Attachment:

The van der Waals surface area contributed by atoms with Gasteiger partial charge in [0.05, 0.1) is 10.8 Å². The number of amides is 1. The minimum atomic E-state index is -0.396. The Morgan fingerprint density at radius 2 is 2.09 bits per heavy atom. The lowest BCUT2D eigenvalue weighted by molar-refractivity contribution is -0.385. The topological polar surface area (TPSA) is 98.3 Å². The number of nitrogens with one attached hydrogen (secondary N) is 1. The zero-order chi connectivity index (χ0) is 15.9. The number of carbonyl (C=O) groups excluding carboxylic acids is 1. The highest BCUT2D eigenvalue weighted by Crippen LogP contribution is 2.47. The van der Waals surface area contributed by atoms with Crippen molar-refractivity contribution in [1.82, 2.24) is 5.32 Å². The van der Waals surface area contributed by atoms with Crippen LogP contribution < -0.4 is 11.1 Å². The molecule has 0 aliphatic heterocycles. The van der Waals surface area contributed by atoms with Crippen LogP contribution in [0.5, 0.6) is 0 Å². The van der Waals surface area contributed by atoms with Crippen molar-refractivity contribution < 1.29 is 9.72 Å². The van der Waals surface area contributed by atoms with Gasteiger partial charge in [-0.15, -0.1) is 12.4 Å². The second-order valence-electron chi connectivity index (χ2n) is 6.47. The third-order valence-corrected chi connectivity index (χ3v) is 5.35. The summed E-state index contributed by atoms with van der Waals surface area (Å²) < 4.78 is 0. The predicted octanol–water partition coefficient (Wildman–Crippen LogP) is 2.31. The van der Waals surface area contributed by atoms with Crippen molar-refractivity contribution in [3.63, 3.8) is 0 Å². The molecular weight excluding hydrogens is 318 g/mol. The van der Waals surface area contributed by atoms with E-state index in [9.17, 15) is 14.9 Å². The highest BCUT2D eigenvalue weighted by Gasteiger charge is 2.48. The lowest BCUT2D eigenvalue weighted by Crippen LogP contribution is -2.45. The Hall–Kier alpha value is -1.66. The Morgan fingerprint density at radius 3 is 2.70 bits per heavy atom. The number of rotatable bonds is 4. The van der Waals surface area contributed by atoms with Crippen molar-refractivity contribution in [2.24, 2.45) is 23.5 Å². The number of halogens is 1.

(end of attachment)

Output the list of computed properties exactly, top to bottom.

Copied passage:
The van der Waals surface area contributed by atoms with Gasteiger partial charge in [0.05, 0.1) is 10.8 Å². The number of amides is 1. The minimum atomic E-state index is -0.396. The Morgan fingerprint density at radius 2 is 2.09 bits per heavy atom. The lowest BCUT2D eigenvalue weighted by molar-refractivity contribution is -0.385. The topological polar surface area (TPSA) is 98.3 Å². The number of nitrogens with one attached hydrogen (secondary N) is 1. The zero-order chi connectivity index (χ0) is 15.9. The number of carbonyl (C=O) groups excluding carboxylic acids is 1. The highest BCUT2D eigenvalue weighted by Crippen LogP contribution is 2.47. The van der Waals surface area contributed by atoms with Crippen molar-refractivity contribution in [1.82, 2.24) is 5.32 Å². The van der Waals surface area contributed by atoms with Crippen LogP contribution < -0.4 is 11.1 Å². The molecule has 0 aliphatic heterocycles. The van der Waals surface area contributed by atoms with Crippen LogP contribution in [0.5, 0.6) is 0 Å². The van der Waals surface area contributed by atoms with Crippen molar-refractivity contribution < 1.29 is 9.72 Å². The van der Waals surface area contributed by atoms with Gasteiger partial charge in [-0.15, -0.1) is 12.4 Å². The second-order valence-electron chi connectivity index (χ2n) is 6.47. The third-order valence-corrected chi connectivity index (χ3v) is 5.35. The summed E-state index contributed by atoms with van der Waals surface area (Å²) < 4.78 is 0. The predicted octanol–water partition coefficient (Wildman–Crippen LogP) is 2.31. The van der Waals surface area contributed by atoms with Crippen molar-refractivity contribution in [3.63, 3.8) is 0 Å². The molecular weight excluding hydrogens is 318 g/mol. The van der Waals surface area contributed by atoms with E-state index in [9.17, 15) is 14.9 Å². The highest BCUT2D eigenvalue weighted by Gasteiger charge is 2.48. The lowest BCUT2D eigenvalue weighted by Crippen LogP contribution is -2.45. The Hall–Kier alpha value is -1.66. The Morgan fingerprint density at radius 3 is 2.70 bits per heavy atom. The number of rotatable bonds is 4. The van der Waals surface area contributed by atoms with Crippen molar-refractivity contribution in [2.24, 2.45) is 23.5 Å². The number of halogens is 1.